Not extinct after all? Fernandina Giant Tortoise found!

The species of Galapagos tortoise had not been seen in 110 years
Fernandina giant tortoise landscapes galapagos islands Fernandina Island is the home of this once-extinct, now ultra-rare species of giant tortoise. (© Andres Court -

One of the hardest parts of any wildlife expert's job is reporting that a species is becoming extinct.

To classify an animal as 'extinct' is to say that despite months and even years of searching, that creature appears to be gone forever. Of course, there is always the hope that somehow, some way, the animal will reappear. But it rarely happens.

So you can imagine the joy that many people are feeling about this news.

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Peek-a-boo! (Getty Embed)

The Fernandina Giant Tortoise—a species of tortoise that was thought to have become extinct 110 years ago—has been found alive!

A unique part of the world

So where to begin? This tortoise is a species that lives on the Galapagos islands. For fans of nature, this remote place in the Pacific Ocean is a special one.

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An illustration of Charles Darwin visiting the Galapagos in 1835. His discoveries there changed science. (Getty Embed)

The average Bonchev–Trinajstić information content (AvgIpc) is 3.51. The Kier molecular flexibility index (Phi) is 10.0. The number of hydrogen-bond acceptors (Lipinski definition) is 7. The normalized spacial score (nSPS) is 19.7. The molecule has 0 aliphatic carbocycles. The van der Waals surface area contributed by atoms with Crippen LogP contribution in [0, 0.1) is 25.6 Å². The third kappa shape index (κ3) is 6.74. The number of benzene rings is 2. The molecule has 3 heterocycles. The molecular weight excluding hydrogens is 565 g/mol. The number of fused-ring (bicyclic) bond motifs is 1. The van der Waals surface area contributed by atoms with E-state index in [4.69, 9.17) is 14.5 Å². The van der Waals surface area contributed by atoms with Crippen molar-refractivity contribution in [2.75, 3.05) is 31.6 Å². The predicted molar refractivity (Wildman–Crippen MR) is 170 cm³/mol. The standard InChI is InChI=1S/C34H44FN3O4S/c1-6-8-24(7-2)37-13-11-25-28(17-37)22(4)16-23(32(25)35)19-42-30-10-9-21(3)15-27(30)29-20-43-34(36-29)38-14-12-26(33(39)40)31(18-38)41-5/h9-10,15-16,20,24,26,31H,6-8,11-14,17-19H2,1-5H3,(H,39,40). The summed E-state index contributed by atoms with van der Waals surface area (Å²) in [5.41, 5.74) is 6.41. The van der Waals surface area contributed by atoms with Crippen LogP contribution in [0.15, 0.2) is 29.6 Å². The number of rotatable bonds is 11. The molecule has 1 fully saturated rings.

These islands are home to many species that are found nowhere else in the world. When naturalist Charles Darwin visited the islands in 1835, he saw these unique animals and it got him thinking. How did these animals become so different here? The only way would be if all animals slowly change—or evolve—over time based on the particular surroundings and needs of their own habitat.

This led to him proposing the theory of evolution, which still stands as a huge concept in modern biology and science. And in 1979, the United Nations recognized the Galapagos as a UNESCO World Heritage Site—a special place worth protecting.

What have you been up to, buddy?

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Conservationists talk about their amazing discovery. (Getty Embed)

Of course, 1979 appeared to have come too late for the Fernandina Giant Tortoise. Fernandina Island is home to La Cumbre, a powerful active volcano. It was thought that continued eruptions had killed off the rare tortoise species, which hadn't been seen since 1906.

Then, during an expedition by the Giant Tortoise Restoration Initiative (GTRI), this lone adult female was discovered. She is believed to be around 100 years old, too. That is one hardy creature!

So what's next? First, biologists are running tests to be sure that this is indeed the species they hope it is. At the same time, conservationists are going to try and find others like her. Ultimately, they hope to start a breeding program that will build this animal's numbers up and create a newly stable population.

Watch conservationists talk about the exciting news below.

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